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A reminder to share the road

Posted: May 8, 2014 - 4:20pm

Motorcycle Safety Awareness Month events have taken on a somewhat somber mood this week, as reports of multiple motorcycle fatalities have been in the headlines in recent weeks.

Indeed, news that three motorcyclists had died in a collision last Saturday weighed heavily on participants in Sunday’s annual bike blessing at the Nikiski Church of the Nazarene.

“I’m sure when they woke up yesterday morning they were not thinking it would be their last day on Earth,” Nikiski resident Scott Hamann said at the event. “It serves as a somber reminder to make every day count and cherish your loved ones.”

It also serves as a wake-up call for all motorists to make themselves more aware while on the road, whether they’re riding on four wheels or two.

Kenai Peninsula Borough Mayor Mike Navarre issued a proclamation at Tuesday’s assembly meeting noting the increasing numbers of motorcycles on the road, as well as the fact that “motorcyclists everywhere face a constant threat to personal safety caused, in part, by lack of alertness on the part of the driving public.”

The Southern Peninsula chapter of A.B.A.T.E., Alaska Bikers Advocating Training and Education, recently reminded drivers to take a second look, use turn signals and avoid distractions while driving, such as cell phone use. A public service message from the Department of Public Safety urges motorcyclists to practice safe riding habits, including riding with the assumption that other drivers won’t see you. Likewise, drivers are urged to treat motorcyclists just as they would other vehicles, including giving adequate space when passing or following.

The borough’s proclamation urges all residents to drive safely, exercise extreme caution to reduce accidents and casualties this summer and to remain sensitive to the increasing number of motorcycles on the road.

We’d like to echo those sentiments, and wish everyone on the road safe travels this summer.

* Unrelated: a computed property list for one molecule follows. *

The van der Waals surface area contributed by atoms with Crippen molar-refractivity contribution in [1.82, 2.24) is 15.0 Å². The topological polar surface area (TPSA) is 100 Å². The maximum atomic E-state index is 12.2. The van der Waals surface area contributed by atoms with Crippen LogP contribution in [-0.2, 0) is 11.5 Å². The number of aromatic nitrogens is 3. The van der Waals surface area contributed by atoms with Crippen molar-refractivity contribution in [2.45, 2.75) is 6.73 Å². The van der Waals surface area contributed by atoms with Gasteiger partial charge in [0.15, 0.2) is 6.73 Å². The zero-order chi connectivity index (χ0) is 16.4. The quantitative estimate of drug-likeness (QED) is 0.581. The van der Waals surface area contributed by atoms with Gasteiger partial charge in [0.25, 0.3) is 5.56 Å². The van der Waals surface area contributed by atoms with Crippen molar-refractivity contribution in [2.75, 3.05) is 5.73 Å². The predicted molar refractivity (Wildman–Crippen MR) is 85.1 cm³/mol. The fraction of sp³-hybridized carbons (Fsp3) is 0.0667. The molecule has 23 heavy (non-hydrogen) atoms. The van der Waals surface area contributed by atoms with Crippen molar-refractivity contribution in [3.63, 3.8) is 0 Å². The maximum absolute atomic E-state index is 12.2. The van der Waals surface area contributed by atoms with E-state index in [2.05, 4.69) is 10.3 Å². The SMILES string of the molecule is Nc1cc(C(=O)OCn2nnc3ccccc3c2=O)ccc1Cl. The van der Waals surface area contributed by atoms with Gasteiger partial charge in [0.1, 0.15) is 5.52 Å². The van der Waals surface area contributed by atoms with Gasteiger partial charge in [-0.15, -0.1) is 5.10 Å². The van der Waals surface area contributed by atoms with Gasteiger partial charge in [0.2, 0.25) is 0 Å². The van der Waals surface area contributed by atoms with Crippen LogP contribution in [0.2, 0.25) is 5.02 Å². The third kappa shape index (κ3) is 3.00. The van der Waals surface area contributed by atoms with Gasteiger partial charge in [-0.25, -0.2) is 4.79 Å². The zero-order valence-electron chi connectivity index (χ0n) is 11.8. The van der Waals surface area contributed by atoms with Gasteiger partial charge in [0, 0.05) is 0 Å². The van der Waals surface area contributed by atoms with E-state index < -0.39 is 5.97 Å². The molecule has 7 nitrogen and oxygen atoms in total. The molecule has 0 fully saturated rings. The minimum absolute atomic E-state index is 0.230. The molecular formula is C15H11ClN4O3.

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Media Critic
Media Critic 05/12/14 - 05:56 am
Meet us halfway

I agree that motorcyclists have a tough road in Alaska. I do my best to "look twice" and think the burden is on me to help keep riders safe. (Same for bicyclists and pedestrians.) However, it would be nice if more motorcyclists would do their part. A few suggestions:

- Don't ride my blind spot - If you can't see me in my mirror, I can't see you.
- Come close to the speed limit when riding. If you're doing 90, chances are I didn't see come up on me in the 45 zone.
- Don't ride so close that if something happens to one of you, it happens to all of you.
- It may look cool to ride 10 under the speed limit in a big group, but it creates a safety hazard for everyone. Break it up or save the parade for the Fourth of July.
- Wear your helmet or pledge to pay all the medical bills associated with your "freedom."

Suss 05/12/14 - 08:09 am
My helmet-less medical bills

Helmet or no helmet, if you are at fault you will pay the bills for the cause of your carelessness. Look twice, then look again and turn your head when looking, not just a glance in both directions. Headlights on and all the protective gear one can buy does not stop the death or injury from inattentive drivers.

At least in a group of motorcycles their collective visibility increases the chances of being observed.

Many of the recent motorcycle fatalities were wearing helmets, should you pay double their value for killing or injuring a helmeted rider?

Please put your phone away, drive with care and watch out for all the people that share the road.

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